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Protesters in Georgia claim government is being controlled by Moscow

Protests in Tbilisi
Protests in Tbilisi Copyright Shakh Aivazov/Copyright 2023 The AP. All rights reserved
Copyright Shakh Aivazov/Copyright 2023 The AP. All rights reserved
By Euronews Georgia
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Thousands of opposition supporters gathered outside the Georgian parliament in Tbilisi on Sunday amid growing criticism of the government for its pro-Russian authoritarian ways.

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Thousands of opposition supporters gathered outside the Georgian parliament in Tbilisi on Sunday amid growing criticism of the government for its alleged pro-Russian, authoritarian behaviour.

The protest was called the main opposition group, the United National Movement, founded by imprisoned former president Mikheil Saakashvili.

The demonstrators waved Georgian, Ukrainian and European Union flags.

They are demanding the "release of political prisoners and the implementation of reforms" sought by the EU to grant Tbilisi candidate status.

The government of the ruling Georgian Dream party has been accused of imprisoning opponents, silencing independent media, and collaborating secretly with the Kremlin.

A Euronews report in March explored how shadowy political groups were trying to create a false impression that Georgian society was more divided on key issues, such as EU membership than it was in reality.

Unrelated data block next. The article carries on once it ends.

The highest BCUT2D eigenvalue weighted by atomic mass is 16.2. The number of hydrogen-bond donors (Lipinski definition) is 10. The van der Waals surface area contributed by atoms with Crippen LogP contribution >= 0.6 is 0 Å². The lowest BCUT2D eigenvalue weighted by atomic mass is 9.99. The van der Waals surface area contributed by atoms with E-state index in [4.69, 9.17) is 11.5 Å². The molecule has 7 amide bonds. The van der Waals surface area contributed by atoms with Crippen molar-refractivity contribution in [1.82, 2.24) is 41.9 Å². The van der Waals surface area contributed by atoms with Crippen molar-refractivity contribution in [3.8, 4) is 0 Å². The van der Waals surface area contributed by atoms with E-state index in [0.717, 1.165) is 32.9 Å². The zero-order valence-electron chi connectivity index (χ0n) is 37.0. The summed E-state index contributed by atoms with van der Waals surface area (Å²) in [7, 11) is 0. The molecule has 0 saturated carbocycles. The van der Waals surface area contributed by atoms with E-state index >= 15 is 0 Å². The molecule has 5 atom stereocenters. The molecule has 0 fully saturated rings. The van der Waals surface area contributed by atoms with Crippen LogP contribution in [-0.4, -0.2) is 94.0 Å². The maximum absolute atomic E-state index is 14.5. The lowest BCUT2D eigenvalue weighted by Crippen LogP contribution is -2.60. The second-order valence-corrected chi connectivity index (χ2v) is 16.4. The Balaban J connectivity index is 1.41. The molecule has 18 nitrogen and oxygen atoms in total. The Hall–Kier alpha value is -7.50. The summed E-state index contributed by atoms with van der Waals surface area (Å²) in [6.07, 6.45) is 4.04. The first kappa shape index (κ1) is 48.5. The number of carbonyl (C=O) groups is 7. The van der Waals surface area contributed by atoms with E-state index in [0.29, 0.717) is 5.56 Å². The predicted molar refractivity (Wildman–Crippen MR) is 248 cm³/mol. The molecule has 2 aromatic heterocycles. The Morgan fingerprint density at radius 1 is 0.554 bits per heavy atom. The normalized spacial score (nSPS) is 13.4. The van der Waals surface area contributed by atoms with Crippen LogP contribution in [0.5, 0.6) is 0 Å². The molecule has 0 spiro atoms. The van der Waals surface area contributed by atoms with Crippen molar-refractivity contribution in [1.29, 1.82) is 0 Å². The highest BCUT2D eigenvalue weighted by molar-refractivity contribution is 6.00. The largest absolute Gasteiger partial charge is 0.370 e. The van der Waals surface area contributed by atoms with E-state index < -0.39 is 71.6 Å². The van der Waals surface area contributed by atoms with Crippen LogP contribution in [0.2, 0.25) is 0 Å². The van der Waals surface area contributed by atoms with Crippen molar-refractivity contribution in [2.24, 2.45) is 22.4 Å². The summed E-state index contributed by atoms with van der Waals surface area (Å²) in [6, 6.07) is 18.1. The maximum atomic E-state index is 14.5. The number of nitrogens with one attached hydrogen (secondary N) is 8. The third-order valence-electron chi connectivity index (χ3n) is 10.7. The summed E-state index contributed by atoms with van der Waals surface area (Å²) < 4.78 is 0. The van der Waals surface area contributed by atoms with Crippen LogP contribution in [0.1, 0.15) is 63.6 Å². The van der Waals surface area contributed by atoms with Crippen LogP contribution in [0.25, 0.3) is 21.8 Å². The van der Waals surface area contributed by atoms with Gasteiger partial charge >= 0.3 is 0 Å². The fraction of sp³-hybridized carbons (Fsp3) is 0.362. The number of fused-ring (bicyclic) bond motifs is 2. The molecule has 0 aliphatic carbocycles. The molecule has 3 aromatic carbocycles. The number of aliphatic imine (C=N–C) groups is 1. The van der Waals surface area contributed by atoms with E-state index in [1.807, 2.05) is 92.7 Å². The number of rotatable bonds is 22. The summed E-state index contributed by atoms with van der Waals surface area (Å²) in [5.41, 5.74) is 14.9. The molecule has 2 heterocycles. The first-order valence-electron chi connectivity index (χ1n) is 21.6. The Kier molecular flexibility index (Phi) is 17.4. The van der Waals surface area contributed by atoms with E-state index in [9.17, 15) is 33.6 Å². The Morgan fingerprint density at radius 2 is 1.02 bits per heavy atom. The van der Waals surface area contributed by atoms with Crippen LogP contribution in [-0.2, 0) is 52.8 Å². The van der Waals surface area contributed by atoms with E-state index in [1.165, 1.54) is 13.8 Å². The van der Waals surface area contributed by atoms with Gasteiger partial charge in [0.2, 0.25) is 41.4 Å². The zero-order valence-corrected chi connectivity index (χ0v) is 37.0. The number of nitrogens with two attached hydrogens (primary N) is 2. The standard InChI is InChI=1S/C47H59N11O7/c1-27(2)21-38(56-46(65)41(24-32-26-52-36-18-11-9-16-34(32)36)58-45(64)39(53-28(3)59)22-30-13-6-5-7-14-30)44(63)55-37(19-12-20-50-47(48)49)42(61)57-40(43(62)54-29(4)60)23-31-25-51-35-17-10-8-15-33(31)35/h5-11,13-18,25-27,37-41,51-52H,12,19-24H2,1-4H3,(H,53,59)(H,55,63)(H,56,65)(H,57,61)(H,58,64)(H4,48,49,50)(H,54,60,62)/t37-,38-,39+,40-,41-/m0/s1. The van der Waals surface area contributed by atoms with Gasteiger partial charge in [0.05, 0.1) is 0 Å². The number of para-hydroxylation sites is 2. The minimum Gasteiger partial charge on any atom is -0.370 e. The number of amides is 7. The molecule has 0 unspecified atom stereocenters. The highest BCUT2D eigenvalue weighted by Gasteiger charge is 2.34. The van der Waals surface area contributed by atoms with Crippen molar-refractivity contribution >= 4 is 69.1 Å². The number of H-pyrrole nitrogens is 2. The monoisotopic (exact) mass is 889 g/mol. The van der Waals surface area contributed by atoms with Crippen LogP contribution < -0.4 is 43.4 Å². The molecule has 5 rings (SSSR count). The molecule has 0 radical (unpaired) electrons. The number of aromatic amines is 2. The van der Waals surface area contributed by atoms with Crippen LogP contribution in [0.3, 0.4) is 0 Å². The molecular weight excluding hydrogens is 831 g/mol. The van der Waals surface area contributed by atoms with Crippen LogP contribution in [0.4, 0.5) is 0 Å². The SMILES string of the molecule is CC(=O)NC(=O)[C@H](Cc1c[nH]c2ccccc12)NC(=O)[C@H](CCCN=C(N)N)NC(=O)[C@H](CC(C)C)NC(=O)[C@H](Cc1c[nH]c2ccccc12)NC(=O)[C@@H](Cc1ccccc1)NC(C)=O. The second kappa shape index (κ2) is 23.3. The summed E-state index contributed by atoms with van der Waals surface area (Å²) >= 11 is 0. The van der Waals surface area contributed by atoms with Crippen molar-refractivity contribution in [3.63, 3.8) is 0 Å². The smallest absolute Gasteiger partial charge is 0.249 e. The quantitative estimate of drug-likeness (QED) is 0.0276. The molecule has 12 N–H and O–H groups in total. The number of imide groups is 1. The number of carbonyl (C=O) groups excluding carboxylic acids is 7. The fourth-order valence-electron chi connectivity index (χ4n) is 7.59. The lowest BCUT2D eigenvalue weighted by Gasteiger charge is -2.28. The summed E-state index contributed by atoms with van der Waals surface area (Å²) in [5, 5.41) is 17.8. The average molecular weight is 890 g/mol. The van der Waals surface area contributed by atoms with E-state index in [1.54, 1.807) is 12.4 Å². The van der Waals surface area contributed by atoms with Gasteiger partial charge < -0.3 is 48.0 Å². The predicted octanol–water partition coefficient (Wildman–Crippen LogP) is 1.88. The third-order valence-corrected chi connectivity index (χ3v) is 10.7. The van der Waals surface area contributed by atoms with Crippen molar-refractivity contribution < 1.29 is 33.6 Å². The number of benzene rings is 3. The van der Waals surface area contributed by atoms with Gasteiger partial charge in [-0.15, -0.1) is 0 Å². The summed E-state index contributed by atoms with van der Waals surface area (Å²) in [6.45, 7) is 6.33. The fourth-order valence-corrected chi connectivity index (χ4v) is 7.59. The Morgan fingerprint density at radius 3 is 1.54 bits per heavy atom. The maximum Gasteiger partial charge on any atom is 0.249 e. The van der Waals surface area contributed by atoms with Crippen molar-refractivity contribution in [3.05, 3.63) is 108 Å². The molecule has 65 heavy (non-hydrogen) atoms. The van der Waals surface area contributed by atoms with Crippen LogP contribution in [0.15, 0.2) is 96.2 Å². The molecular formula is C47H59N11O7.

Experts suggested the Kremlin was behind them.  

"The government is controlled from Moscow and our obligation is to save our homeland from Russian stooges," said former president Guiorgui Margvelashvili: "We are freedom-loving, we are part of the European family, we reject Russian slavery.

"Our fight will be peaceful but uncompromising and will lead us to where we belong, the European Union,"  said 27-year-old painter Luka Kavsadze.

Under pressure from mass protests, the government last month dropped a bill inspired by the Russian model to classify as "foreign agents" NGOs and media that receive more than 20% of their funding from abroad.

And the US announced on Wednesday that it had banned four Georgian judges, accusing them of abusing their positions to serve the interests of an oligarch.

Along with Ukraine and Moldova, Georgia applied for EU membership a few days after the Russian invasion of Ukrainian territory began in late February 2022. In June, the EU granted official candidate status to Kyiv and Chisinau but asked Tbilisi to implement reforms first.

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